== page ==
When Dazed And Confused star Wiley Wiggins announced that he’d be joining in on a live-tweet of Richard Linklater’s seminal, coming-of-age film—all the while drinking himself into a sub-Wooderson stupor—The A.V. Club had to ask Wiggins a few questions about it. And not just, “Why?,” but deeper, more penetrating queries like, “Really?” Once those were out of the way, Wiggins—who currently works in the tech industry (if you’ve ever logged into an AT&T wireless network with an iPhone, you’ve seen the fruits of his labor) and does film work and indie game development on the side—agreed to meet at Spider House to talk about the thrill of live-tweeting, Dazed And Confused’s bizarrely broad appeal, and disappointing Internet stalkers with his non-cracked-out existence.
The A.V. Club: Thanks for taking the time to talk about something so stupid.
WW: Yeah, I don’t know what I was thinking. I guess I really liked Norm MacDonald’s Oscar live-tweets. And when I saw—I had some narcissistic Google alert that told me somebody was talking about me. Which I shouldn’t admit to.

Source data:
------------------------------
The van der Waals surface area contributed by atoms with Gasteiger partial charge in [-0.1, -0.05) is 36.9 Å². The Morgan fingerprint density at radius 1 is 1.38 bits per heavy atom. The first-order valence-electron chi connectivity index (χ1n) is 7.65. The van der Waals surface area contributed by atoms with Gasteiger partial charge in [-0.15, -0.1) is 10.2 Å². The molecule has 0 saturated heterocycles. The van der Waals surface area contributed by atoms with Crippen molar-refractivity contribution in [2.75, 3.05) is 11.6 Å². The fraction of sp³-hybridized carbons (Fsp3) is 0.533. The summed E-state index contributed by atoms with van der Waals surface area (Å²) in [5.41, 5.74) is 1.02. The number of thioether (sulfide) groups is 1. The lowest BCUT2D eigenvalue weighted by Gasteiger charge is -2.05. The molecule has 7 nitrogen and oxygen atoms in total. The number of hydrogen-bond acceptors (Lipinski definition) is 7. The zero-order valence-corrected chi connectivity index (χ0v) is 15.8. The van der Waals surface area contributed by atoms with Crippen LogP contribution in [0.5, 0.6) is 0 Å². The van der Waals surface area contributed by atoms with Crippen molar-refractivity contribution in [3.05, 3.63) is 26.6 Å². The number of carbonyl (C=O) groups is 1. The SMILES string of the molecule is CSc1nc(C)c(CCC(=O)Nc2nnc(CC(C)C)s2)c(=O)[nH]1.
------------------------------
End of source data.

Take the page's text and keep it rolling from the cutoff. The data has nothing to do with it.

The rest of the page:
AVC: Everyone has self-Google alerts.
WW: I turn them off when I’m feeling fragile—but if I’m feeling up to it, I’ll turn them back on. I don’t know anything about the company that was initiating [the live-tweet]. So I don’t even know if I want to use their hashtag or not. The time-based tweeting is cool, and it’s interesting, and it’s great to be able to make fun of a live event. But I think it would be interesting to make fun of yourself in the same kind of context. And, at the same time, I never got to do a commentary track for Dazed, so I’ve got interesting stuff to talk about.
AVC: And it’ll be preserved for the whole Internet.
WW: Yes. And me getting progressively more and more drunk. That’ll be great.
AVC: Have you figured out how you’re going to play the Dazed And Confused drinking game?